FDA Approval for Trametinib
Brand name(s): Mekinist
- Approved for unresectable or metastatic melanoma with BRAF V600E or V600K mutation
Full prescribing information is available, including clinical trial information, safety, dosing, drug-drug interactions and contraindications.
On May 29, 2013, the Food and Drug Administration (FDA) approved trametinib (Mekinist tablet, GlaxoSmithKline, LLC), for the treatment of patients with unresectable or metastatic melanoma with BRAFV600E or V600K mutation as detected by an FDA-approved test. Concurrent with this approval, FDA approved the THxID BRAF assay (bioMerieux, Inc.) for detection of BRAFV600E and BRAFV600K mutations. Trametinib is not indicated for treatment of patients who have received prior BRAF inhibitor therapy.
Trametinib approval was based on the demonstration of an improved progression-free survival (PFS) in a multi-center international open-label randomized (2:1), active-controlled trial that enrolled 322 patients with histologically confirmed stage IIIc or IV melanoma determined to be BRAFV600E or V600K mutation-positive based upon centralized testing. No more than one prior chemotherapy regimen was permitted. Patients with prior exposure to BRAF inhibitors or MEK inhibitors were ineligible.
Patients were randomly assigned to receive either trametinib 2 mg orally once daily (n=214) or chemotherapy consisting of either dacarbazine or paclitaxel administered intravenously every three weeks (n= 108). At the time of disease progression, 51 patients (47 percent) who had been randomly assigned to chemotherapy received trametinib.
Of the 322 patients enrolled in the trial, 54 percent were male, the median age was 54 years, all had baseline ECOG performance status of 0 or 1, and 64 percent had M1c disease. All patients had tumor tissue with the BRAFV600E mutation (87 percent), the BRAFV600K mutation (12 percent), or both mutations (less than 1 percent) on centralized testing.
A statistically significant prolongation of investigator-assessed PFS was demonstrated for patients randomly assigned to receive trametinib compared with those randomly assigned to receive chemotherapy [HR 0.47 (95 percent CI: 0.34, 0.65); p < 0.0001, log-rank test]. The median PFS was 4.8 months for patients who received trametinib and 1.5 months for patients who received chemotherapy. A PFS analysis that was assessed by blinded independent central review was consistent with the investigator results.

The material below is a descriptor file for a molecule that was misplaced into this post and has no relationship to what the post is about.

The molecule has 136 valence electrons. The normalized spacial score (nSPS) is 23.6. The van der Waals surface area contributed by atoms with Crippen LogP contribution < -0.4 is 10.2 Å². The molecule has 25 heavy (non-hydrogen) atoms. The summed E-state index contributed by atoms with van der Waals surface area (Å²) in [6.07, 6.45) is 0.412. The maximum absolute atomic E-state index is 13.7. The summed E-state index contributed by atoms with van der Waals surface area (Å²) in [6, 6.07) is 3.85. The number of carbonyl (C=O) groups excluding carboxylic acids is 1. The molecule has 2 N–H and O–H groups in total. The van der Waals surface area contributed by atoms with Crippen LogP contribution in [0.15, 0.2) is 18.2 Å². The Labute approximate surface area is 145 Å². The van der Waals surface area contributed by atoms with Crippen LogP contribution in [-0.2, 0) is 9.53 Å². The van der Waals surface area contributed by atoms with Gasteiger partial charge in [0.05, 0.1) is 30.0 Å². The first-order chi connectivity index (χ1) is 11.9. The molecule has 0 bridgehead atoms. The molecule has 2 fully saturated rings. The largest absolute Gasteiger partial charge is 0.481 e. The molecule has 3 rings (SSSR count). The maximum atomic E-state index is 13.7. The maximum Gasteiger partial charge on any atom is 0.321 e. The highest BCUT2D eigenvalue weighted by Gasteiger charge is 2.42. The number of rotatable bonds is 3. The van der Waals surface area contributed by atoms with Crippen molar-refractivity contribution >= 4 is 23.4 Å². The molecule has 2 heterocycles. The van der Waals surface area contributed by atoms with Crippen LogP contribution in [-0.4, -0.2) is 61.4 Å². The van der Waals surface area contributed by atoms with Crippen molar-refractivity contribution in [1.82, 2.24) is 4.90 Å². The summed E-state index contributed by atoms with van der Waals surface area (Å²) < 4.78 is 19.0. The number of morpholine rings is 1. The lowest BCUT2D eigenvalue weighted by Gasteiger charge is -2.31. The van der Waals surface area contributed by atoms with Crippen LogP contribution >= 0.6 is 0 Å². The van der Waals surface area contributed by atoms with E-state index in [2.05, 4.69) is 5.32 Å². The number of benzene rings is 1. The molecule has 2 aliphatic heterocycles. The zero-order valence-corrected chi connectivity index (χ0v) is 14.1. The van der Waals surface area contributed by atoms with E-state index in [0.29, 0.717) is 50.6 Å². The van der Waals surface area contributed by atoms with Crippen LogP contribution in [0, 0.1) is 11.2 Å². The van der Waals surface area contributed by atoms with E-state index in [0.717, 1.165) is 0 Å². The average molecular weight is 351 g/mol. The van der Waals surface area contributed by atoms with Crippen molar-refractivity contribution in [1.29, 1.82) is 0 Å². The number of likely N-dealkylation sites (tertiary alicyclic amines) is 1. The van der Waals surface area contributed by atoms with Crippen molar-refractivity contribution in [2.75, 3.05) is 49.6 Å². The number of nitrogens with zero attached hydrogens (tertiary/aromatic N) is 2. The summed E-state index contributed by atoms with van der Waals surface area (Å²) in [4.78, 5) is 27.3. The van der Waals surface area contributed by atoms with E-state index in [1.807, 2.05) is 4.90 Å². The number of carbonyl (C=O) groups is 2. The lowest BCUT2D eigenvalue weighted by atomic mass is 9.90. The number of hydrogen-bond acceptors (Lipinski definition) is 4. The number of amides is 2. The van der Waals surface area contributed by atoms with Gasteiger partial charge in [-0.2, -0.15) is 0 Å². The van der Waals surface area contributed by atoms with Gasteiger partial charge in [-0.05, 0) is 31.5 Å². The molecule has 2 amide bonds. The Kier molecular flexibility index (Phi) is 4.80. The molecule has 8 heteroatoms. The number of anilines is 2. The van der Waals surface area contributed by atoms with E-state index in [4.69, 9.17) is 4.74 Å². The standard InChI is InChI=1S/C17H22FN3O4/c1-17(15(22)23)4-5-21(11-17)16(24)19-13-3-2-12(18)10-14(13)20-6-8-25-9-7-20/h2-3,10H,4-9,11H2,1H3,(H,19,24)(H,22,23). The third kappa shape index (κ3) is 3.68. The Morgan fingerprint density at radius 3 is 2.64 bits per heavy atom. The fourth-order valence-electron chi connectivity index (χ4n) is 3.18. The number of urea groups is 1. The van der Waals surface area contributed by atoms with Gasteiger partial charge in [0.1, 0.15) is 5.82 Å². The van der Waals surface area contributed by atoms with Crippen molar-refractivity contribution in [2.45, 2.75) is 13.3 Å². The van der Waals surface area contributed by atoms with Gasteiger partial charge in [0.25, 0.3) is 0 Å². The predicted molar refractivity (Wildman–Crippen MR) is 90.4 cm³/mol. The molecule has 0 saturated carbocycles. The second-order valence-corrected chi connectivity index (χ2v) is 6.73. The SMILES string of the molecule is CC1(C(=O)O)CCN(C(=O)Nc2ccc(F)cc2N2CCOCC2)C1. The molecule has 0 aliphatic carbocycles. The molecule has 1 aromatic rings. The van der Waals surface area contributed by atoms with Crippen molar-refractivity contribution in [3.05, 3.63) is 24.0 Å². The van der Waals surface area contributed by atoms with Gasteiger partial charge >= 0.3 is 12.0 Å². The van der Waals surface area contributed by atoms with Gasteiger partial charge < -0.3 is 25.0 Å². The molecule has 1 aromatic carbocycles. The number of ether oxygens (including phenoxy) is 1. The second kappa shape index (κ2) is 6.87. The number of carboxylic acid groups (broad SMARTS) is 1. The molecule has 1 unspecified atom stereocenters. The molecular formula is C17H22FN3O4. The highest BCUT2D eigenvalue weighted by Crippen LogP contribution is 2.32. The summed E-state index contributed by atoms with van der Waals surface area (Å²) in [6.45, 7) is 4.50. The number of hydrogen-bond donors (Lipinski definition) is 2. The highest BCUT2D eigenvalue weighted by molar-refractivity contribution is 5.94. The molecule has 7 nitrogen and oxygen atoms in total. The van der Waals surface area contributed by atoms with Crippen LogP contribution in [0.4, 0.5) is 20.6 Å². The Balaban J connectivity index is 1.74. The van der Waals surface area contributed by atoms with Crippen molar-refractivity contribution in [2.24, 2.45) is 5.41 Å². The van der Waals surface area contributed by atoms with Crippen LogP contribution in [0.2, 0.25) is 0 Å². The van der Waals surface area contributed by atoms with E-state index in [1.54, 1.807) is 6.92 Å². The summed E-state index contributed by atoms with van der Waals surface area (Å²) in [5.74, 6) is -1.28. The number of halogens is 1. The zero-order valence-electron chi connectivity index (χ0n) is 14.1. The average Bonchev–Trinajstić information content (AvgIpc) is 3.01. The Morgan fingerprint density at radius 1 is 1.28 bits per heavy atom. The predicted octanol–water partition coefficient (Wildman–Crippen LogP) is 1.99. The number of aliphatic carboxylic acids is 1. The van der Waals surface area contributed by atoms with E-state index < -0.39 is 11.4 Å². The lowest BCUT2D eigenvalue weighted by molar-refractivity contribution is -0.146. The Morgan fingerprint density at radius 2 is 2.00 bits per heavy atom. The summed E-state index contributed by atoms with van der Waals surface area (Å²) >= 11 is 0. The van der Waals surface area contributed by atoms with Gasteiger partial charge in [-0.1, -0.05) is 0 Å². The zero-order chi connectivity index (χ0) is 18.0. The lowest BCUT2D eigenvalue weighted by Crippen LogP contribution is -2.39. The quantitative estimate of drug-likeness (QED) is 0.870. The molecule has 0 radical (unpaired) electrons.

The investigator-assessed objective response rates were 22 percent (95 percent CI: 17, 28) for patients treated with trametinib and 8 percent (95 percent CI: 4, 15) for patients treated with chemotherapy. The analysis of overall survival was not mature.
There was no evidence of antitumor activity with trametinib in patients who had received prior BRAF inhibitor therapy. This was evaluated in a single-arm multicenter international trial enrolled 40 patients with BRAFV600E or V600K mutation-positive unresectable or metastatic melanoma, all of whom had received prior treatment with a BRAF inhibitor. None of these 40 patients achieved a confirmed partial or complete response, as determined by the clinical investigators.
Serious adverse drug reactions occurring in patients taking trametinib included cardiomyopathy, retinal pigment epithelial detachment, retinal vein occlusion, interstitial lung disease, and serious skin toxicity.
The recommended dose and schedule for trametinib is 2 mg orally once daily, continued until disease progression or unacceptable toxicity. Trametinib should be taken at least one hour before or two hours after a meal.
This summary was provided by Richard Pazdur, M.D., director of the FDA's Division of Oncology Drug Products, or Patricia Keegan, M.D., director of the FDA's Division of Clinical Trials Design and Analysis.
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